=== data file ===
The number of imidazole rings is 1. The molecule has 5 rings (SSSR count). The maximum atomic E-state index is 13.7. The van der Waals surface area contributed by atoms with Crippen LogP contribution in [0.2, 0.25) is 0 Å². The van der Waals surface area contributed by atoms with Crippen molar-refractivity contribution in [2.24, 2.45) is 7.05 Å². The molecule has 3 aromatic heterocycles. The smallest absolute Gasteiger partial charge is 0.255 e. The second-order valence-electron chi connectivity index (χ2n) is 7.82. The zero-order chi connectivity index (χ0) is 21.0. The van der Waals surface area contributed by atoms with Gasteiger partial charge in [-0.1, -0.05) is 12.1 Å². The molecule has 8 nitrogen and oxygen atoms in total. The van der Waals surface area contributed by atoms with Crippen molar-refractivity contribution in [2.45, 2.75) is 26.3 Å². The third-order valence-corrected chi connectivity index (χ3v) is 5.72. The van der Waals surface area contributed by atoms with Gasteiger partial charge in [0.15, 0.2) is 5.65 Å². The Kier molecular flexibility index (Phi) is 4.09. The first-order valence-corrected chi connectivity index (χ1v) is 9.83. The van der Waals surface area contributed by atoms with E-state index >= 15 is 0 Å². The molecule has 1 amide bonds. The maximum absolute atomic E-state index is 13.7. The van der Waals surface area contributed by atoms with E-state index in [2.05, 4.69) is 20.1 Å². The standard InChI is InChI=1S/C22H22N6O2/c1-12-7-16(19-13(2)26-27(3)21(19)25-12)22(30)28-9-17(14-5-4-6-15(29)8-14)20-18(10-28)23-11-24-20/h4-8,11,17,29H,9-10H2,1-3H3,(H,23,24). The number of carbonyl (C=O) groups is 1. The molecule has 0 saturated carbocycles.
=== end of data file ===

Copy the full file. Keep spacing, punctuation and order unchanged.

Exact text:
The number of imidazole rings is 1. The molecule has 5 rings (SSSR count). The maximum atomic E-state index is 13.7. The van der Waals surface area contributed by atoms with Crippen LogP contribution in [0.2, 0.25) is 0 Å². The van der Waals surface area contributed by atoms with Crippen molar-refractivity contribution in [2.24, 2.45) is 7.05 Å². The molecule has 3 aromatic heterocycles. The smallest absolute Gasteiger partial charge is 0.255 e. The second-order valence-electron chi connectivity index (χ2n) is 7.82. The zero-order chi connectivity index (χ0) is 21.0. The van der Waals surface area contributed by atoms with Gasteiger partial charge in [-0.1, -0.05) is 12.1 Å². The molecule has 8 nitrogen and oxygen atoms in total. The van der Waals surface area contributed by atoms with Crippen molar-refractivity contribution in [2.45, 2.75) is 26.3 Å². The third-order valence-corrected chi connectivity index (χ3v) is 5.72. The van der Waals surface area contributed by atoms with Gasteiger partial charge in [0.15, 0.2) is 5.65 Å². The Kier molecular flexibility index (Phi) is 4.09. The first-order valence-corrected chi connectivity index (χ1v) is 9.83. The van der Waals surface area contributed by atoms with E-state index >= 15 is 0 Å². The molecule has 1 amide bonds. The maximum absolute atomic E-state index is 13.7. The van der Waals surface area contributed by atoms with E-state index in [2.05, 4.69) is 20.1 Å². The standard InChI is InChI=1S/C22H22N6O2/c1-12-7-16(19-13(2)26-27(3)21(19)25-12)22(30)28-9-17(14-5-4-6-15(29)8-14)20-18(10-28)23-11-24-20/h4-8,11,17,29H,9-10H2,1-3H3,(H,23,24). The number of carbonyl (C=O) groups is 1. The molecule has 0 saturated carbocycles.